Now, in galaxy right here, the saga of legalized marijuana in South Dakota delivered a rollback to the days of prohibition. Despite South Dakota voters approving Constitutional Amendment A by a percentage vote of 56% to 46%, the South Dakota Court system has invalidated Amendment A as of February 8, 2021.
Shortly after the passage of Amendment A, two lawsuits were filed by law enforcement officers challenging the constitutionality of Amendment A. Essentially, this challenge involved a claim that the language of Amendment A violated the “single-subject rule,” embodied in a previous constitutional amendment passed. The lawsuit alleged Amendment A encompassed to many subjects for a constitutional amendment rather than the basic legalization of marijuana. These arguments included involving hemp as well as marijuana (although both derive from cannabis), taxation, fines, the discipline of professional or occupational licenses, etc. Furthermore, the lawsuit alleged that Amendment A was actually a “revision” to the South Dakota Constitution, which requires a constitutional convention approved by three quarters of the Legislature. In other words, Amendment A was rendered too big in substance to be a mere amendment to the South Dakota Constitution.
The drafters of Amendment A and other supporters defended legalized marijuana. The lawsuit was filed in Hughes County, South Dakota, the county that embodies the state capital. Although my review of the law reflects that the lawsuit could go either way, I was not surprised an opinion was issued yesterday voiding the entirety of Amendment A. However, it is no surprise South Dakota voters will be disappointed in state government utilizing the legal system in a move that is perceived by many of the electorate as rejecting a valid democratic process. As a few citizens have told me in frustration, “Why vote anymore?” Hopefully the process will work itself out.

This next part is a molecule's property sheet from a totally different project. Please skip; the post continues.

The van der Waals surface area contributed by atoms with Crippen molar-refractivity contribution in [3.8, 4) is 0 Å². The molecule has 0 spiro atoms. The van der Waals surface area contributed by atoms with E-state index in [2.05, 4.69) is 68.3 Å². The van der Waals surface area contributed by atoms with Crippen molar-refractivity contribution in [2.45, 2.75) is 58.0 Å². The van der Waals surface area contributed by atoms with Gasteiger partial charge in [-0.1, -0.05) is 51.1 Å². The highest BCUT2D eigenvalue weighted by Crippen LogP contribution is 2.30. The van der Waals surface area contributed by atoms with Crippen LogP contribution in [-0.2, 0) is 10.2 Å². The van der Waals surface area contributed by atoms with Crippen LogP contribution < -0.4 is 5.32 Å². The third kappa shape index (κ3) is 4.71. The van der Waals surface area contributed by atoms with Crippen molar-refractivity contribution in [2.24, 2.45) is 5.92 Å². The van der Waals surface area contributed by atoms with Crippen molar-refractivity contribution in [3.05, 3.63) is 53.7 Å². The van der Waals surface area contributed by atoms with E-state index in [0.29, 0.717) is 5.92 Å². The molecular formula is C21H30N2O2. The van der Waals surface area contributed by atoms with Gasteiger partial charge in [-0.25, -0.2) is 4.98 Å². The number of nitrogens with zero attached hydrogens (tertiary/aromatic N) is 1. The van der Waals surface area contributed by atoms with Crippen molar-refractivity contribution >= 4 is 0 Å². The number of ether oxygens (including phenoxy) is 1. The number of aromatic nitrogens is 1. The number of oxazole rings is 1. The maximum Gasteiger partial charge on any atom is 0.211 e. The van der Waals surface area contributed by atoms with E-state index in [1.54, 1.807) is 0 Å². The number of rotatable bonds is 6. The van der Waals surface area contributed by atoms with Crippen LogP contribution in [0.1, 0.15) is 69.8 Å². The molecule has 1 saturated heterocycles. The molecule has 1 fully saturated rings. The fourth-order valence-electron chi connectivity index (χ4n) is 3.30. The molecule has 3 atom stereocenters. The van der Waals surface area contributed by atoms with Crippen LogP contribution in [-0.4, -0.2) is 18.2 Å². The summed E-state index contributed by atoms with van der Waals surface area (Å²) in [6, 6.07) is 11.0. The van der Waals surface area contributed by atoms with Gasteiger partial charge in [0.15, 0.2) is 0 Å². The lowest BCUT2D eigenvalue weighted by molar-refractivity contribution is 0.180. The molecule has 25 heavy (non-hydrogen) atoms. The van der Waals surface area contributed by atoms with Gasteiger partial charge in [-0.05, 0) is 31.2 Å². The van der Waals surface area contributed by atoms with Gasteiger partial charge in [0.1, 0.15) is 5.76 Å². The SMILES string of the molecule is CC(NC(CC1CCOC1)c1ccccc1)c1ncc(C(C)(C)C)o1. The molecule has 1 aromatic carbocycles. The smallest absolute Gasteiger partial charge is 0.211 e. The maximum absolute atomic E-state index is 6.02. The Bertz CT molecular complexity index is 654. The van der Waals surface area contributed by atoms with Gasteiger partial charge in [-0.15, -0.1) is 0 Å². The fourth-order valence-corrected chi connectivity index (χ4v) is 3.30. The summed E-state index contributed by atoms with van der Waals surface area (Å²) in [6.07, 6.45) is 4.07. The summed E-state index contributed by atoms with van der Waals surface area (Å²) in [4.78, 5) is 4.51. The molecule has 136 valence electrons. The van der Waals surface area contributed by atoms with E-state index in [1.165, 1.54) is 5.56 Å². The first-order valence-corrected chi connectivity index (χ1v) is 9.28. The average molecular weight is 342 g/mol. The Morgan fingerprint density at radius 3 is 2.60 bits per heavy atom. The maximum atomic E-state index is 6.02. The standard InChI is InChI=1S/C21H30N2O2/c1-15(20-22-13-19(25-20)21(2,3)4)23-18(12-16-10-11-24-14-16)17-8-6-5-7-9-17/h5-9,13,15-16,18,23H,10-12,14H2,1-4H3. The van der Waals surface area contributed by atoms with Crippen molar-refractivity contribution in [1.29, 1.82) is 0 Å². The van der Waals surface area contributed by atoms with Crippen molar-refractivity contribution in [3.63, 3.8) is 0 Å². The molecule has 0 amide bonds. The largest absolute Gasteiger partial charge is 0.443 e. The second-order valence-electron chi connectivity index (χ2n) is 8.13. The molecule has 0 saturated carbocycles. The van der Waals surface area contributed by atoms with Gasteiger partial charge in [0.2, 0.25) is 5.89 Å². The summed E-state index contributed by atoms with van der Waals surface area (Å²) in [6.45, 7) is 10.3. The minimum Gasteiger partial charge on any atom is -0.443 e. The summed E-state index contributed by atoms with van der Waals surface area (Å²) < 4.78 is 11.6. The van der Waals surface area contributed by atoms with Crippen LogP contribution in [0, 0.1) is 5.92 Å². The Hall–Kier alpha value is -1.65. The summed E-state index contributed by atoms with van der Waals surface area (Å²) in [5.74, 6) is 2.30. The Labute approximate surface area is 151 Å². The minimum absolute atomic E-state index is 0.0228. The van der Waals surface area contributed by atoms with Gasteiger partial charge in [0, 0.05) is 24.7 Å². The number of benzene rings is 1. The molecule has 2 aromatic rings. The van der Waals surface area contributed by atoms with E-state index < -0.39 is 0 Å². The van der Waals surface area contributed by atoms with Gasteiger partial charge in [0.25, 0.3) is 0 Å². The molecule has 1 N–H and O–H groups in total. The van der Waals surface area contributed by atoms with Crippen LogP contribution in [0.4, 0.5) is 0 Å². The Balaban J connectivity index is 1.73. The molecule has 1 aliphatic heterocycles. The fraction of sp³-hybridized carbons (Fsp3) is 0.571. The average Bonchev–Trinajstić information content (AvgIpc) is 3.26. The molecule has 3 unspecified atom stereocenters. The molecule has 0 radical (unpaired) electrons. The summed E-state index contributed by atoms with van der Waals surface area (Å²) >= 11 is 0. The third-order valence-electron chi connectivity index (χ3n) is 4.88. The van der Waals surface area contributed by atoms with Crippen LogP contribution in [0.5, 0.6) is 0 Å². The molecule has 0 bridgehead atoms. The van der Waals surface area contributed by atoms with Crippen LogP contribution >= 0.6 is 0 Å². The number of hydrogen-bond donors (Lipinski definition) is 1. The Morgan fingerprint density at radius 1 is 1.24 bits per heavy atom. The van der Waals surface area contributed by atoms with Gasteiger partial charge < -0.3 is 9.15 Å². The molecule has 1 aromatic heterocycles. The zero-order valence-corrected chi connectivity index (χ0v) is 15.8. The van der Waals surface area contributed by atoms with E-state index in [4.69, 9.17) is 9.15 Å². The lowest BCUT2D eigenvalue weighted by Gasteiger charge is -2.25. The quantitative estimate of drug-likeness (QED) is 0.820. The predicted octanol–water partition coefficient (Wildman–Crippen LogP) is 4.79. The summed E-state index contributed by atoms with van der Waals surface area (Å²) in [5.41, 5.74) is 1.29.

While the proponents of legalized marijuana have avowed to appeal the circuit court’s decision, prosecutors will now likely reverse course on contemplating settling or dismissing pending marijuana cases due to the now-defunct Amendment A. If there were Vegas odds on how the South Dakota Supreme Court appeal will come out, the safe bet will be that the Supreme Court will uphold Judge Klinger’s decision. There is no timeline as to when a decision would be rendered, and the appeal process hasn’t started yet anyway.
On the courthouse front, what this means for pending marijuana cases is that any momentum defense attorneys had in potential dismissals marijuana cases may be out the window. On all of my cases since the date of being hired, I have made diligent attempts to reach dismissals in marijuana – related cases, including drug paraphernalia charges. Many cases will need to go back to the drawing board and be sorted out with new strategies.
To make matters worse for medical marijuana proponents, the South Dakota Legislature is currently considering a bill to delay the implementation of medical marijuana for one year, or July 1, 2022. Although IM26, legalizing medical marijuana, passed with an astounding vote of 70% to 30% in favor of legalization to take effect this year, state government is wanting an additional year to study and consider regulatory measures and laws before a medical marijuana program is rolled out. As of today, February 10, 2021, the delay has yet to become law.
Hopefully the Empire knows what’s best for the public, because the voters are now the Rebels.